“I feel bad for my parents. I know how badly my parents want grandchildren and it really breaks my heart that they don’t have them yet,” she said, through tears. “Those are my two biggest struggles.”
But isolating herself only made matters worse.
“Keeping things bottled up doesn’t get you anywhere. The more I talked about [it], the better I felt,” she said.
Since starting the Foundation, Zanni and her Board of Directors, including mom Linda Zanni, have created a website and a Facebook page. The Board also includes Treasurer Daniela Gatti, Secretary Lisa Meglio and Melinda Witt Psilopoulos, close friends of Zanni’s. Zanni is a native of Johnston and a graduate of Johnston High School who now lives in Lincoln. By day, she works for CVS Caremark, but her nights and weekends are now filled with work for the Foundation.
Through social media in particular, Zanni has connected with dozens of women who face the same challenges, and who have gained solace in finding a support network of other women.
“I want people to feel like they have somewhere to go to talk about it,” she said.
Early on, the influx of emails and messages was overwhelming.
“I sat up crying, reading peoples emails, hearing what they’ve gone through,” she said, adding that social media has been an important resource in finding people affected by the disease. “It’s such a great tool, and I believe that’s what it’s really meant to be used for.”
Last week alone, the Foundation’s Facebook page picked up nearly 40 new likes. The page serves as a meeting ground for endometriosis sufferers, and also a tool for the Foundation to promote upcoming events. After Tuesday’s event, the Foundation has put together a team for the Irish 5K road race (www.irish5k.com) in Pawtucket on March 2 at 11:15 a.m.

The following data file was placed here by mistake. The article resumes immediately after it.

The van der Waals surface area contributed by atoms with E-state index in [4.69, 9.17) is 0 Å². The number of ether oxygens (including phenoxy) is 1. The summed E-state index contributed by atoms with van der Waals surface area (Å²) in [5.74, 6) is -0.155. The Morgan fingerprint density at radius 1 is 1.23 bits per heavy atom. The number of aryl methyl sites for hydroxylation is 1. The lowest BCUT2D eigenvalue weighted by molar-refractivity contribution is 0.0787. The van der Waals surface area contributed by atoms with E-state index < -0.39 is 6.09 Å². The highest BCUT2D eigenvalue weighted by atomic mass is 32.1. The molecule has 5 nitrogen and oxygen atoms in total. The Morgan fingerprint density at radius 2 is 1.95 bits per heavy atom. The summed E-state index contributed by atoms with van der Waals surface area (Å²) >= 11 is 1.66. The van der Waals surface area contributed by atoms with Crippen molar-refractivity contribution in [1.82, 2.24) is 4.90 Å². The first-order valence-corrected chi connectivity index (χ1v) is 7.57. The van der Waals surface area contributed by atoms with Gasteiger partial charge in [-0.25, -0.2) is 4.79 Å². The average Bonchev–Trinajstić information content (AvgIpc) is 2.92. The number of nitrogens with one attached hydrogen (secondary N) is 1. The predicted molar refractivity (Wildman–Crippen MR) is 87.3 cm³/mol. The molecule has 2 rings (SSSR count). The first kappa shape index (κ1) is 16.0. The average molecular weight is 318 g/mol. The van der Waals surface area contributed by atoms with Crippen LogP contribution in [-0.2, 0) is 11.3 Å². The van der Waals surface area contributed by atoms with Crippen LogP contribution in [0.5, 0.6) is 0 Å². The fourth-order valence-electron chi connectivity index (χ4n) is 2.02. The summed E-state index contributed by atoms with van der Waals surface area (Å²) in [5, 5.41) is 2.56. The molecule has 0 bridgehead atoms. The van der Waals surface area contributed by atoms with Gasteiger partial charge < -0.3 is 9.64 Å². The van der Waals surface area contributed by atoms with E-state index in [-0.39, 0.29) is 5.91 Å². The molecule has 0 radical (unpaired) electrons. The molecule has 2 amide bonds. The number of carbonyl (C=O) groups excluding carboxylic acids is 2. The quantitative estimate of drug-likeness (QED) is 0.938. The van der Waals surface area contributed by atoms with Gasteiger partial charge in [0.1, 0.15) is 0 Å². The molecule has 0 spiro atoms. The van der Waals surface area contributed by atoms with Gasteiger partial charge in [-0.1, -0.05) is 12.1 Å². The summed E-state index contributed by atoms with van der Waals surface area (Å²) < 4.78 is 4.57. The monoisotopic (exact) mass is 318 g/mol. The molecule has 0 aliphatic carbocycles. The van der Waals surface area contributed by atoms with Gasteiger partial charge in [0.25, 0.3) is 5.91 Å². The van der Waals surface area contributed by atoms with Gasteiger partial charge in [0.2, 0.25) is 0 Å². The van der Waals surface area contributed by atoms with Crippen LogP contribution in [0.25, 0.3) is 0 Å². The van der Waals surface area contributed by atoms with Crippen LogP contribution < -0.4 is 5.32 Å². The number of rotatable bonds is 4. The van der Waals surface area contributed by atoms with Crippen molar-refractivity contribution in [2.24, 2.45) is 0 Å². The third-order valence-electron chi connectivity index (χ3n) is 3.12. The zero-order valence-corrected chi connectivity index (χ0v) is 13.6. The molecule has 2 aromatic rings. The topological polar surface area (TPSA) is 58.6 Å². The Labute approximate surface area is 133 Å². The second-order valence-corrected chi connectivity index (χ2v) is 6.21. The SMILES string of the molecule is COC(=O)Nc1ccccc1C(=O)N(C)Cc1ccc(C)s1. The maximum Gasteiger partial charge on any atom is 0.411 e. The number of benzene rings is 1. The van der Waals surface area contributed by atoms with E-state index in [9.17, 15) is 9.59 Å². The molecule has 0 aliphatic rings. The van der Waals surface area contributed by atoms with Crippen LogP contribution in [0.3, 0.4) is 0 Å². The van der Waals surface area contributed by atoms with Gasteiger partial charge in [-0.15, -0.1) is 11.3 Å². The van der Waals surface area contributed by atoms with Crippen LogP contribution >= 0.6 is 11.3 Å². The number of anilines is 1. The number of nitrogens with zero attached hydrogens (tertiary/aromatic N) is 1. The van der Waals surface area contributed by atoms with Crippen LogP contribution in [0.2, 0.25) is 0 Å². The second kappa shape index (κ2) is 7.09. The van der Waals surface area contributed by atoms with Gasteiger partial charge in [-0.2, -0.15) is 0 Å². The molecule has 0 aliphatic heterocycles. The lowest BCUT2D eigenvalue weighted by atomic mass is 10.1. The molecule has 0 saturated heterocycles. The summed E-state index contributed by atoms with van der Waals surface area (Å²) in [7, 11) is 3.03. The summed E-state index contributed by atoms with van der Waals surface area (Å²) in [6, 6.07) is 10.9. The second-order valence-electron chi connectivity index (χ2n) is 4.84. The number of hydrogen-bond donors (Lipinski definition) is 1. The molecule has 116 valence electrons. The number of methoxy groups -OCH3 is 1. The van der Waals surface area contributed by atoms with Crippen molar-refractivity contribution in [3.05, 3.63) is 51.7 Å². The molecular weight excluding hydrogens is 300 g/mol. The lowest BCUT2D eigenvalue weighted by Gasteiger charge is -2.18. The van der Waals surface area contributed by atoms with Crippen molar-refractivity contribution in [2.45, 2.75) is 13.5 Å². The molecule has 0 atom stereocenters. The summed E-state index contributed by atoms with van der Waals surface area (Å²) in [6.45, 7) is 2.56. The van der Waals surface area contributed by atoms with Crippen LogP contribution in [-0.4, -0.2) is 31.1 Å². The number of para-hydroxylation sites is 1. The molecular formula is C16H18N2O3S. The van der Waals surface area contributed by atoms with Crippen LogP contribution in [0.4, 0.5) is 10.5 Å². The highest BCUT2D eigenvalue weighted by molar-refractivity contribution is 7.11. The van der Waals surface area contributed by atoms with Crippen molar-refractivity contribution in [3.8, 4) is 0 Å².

Funds raised will support the Foundation, and also medical centers dedicated to research and treatment of the disease. Zanni anticipates that the Boston Center for Endometriosis will be the beneficiary of some of these funds, as it is the only medical center in the area dedicated to finding a cure. Zanni hopes that increased awareness and research will lead to early detection, saving women from the pain she went through.
By the time her endometriosis was detected, removing her ovary was too dangerous. Doctors feared that Zanni would bleed out, so now she continues to deal with intense back pain and cramps as a result of the disease.
“I have a constant reminder that I have endometriosis,” she said.
Ultimately, she hopes her Foundation can be part of finding a cure. For now, she is just glad to have a purpose and to be able to support others at a time she knows can be devastating. The experience has brought her joy, and brought joy to others.
“It’s such a great feeling to be able to help other people,” she said. “I feel like I’m not alone.”
For more information on the Endometriosis Foundation of Rhode Island, visit endofoundationofri.com or search for them on Facebook. The Charmed by Charity event at Alex and Ani in Chapel View is open to the public.